Thursday, April 29, 2010

Tender cuts of meat for the grill: Filet mignon and bison

Filet mignon is one of the tenderest cuts of beef. It is also one of my favorites. Filet mignon comes from the tenderloin area (see this picture), which is not a weight-bearing area and thus is very tender. The bison cuts I get here in South Texas are close in terms of tenderness, but not as tender, probably because they are from the round area.

One steak of either filet mignon or bison will yield about 100 g of cooked meat, with 30 g of protein and 10 g of fat. About half of that fat will be saturated and half monounsaturated (as in olive oil). It will provide you with plenty of vitamins (particular B vitamins) and minerals. Good amounts of selenium, phosphorus, zinc and potassium.

On the photo below (click on it to enlarge), the bison steak is at the top. The other pieces are all filet mignon cuts. They are all medium-cooked. I cooked two plates of these, for 6 people. All ate to satisfaction, with a side salad. The leftovers are delicious for breakfast in small amounts.

For the filet mignon, I think you really have to go to a specialty meats store (butcher) and make sure that they cut the smaller tail end of the tenderloin muscle. You will be paying a lot for it, so it makes sense to be choosy. Experience butchers will cut it right in front of you and won’t mind your choosiness.

Below is a simple recipe; simple like most of the recipes on this blog. I like my meals quick and delicious.

- Prepare some dry seasoning powder by mixing sea salt, garlic power, chili powder, and a small amount of cayenne pepper.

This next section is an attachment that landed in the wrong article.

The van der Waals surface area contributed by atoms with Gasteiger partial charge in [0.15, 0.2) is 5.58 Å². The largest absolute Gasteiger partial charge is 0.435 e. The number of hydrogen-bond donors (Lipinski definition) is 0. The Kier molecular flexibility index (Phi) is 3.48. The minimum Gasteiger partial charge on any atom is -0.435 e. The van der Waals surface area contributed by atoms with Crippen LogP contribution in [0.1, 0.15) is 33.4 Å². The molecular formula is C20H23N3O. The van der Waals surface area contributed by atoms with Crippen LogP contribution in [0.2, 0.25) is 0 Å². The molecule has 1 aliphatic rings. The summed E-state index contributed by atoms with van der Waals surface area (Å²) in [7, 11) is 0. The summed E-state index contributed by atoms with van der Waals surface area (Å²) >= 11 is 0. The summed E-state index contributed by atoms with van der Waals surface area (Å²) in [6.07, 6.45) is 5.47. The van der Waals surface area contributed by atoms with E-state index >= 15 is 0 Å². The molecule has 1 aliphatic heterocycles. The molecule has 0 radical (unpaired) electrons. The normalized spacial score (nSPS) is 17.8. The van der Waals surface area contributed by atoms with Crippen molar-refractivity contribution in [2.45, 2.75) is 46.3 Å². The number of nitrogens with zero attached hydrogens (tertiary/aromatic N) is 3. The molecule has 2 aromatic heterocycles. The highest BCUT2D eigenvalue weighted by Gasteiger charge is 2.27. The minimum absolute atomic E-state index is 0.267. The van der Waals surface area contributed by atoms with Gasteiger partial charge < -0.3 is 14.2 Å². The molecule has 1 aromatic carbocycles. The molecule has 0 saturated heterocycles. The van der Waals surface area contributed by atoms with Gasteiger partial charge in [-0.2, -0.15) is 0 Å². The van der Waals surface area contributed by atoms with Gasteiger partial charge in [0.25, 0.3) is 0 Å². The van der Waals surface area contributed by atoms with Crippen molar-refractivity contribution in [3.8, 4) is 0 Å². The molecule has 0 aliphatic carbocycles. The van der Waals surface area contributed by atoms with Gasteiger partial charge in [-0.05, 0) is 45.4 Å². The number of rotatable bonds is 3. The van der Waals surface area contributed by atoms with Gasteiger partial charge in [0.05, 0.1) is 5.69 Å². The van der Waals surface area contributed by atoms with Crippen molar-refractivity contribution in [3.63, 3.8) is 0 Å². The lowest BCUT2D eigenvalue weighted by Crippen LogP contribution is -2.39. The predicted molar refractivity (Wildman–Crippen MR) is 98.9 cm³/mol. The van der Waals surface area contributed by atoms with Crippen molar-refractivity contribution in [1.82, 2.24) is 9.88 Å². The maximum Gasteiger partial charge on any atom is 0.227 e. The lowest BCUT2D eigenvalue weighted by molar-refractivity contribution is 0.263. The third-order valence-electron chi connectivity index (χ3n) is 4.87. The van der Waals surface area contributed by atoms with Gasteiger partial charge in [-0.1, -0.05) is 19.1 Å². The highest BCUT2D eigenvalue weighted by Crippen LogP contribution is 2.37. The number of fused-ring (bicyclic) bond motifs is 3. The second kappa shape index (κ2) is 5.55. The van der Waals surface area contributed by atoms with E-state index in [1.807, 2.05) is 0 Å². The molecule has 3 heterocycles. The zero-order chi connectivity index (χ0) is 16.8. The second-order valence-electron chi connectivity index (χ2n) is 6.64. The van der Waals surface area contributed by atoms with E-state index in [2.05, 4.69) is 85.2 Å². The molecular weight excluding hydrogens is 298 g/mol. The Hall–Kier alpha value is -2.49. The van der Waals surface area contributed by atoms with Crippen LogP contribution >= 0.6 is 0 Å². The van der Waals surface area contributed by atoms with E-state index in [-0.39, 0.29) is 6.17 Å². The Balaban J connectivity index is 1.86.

- Season the steaks at least 2 hours prior to placing them on the grill.
- Grill with the lid on, checking the meat every 10 minutes or so. (I use charcoal, one layer only to avoid burning the surface of the meat.) Turn it frequently, always putting the lid back on.
- If you like it rare, 20 minutes (or a bit less) may be enough.

These are as tender as any piece of beef can possibly get. No need for any tenderizer juices during seasoning. If you are doing both filet mignon and bison together, either eat only bison or bison first. Because once you taste the filet mignon, the bison cut may taste a bit hard!

For me the filet mignon is a 10-dollar per pound treat for special occasions. The price of the bison cut is about the same, at least here in Laredo, Texas, where I get it shipped from Dakota via my local supermarket. You can also get it online.

By the way, some folks like to say that bison is the “salmon of the prairie”. This is in reference to bison’s omega-3 content. Well, here is the polyunsaturated fatty acid composition of 100 g of bison steak: 29 mg of omega-3, and 197 mg of omega-6. For salmon it is 1424 mg of omega-3, and 113 mg of omega-6.

Salmon of the prairie or not, I love it!


Michael Barker said...

Hi Ned
I like your site. Filet Mignon is going to be a problem, however.
Now that I'm eating plenty of beef, I've been wanting to try this. I haven't because I just got back from living in NYC. There is this whole thing going on there about "butcher knowledge" and that there are few people who know how to do "proper cuts" of meat.
They say that 85% of the Filet Mignon isn't and that, if you are trained, you can tell. I know I can't tell and since the cut is expensive, I've decided to sit it out until I do.


Ned Kock said...

Hi Michael.

Almost any cut can be made to be fairly soft if cooked in a pressure-cooking pan. Oven cooking works for many cuts as well.

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Filet mignon is my favorite food because I love meat, that's what we need to eat everyday because it has a lot of nutrients and vitamins.m0m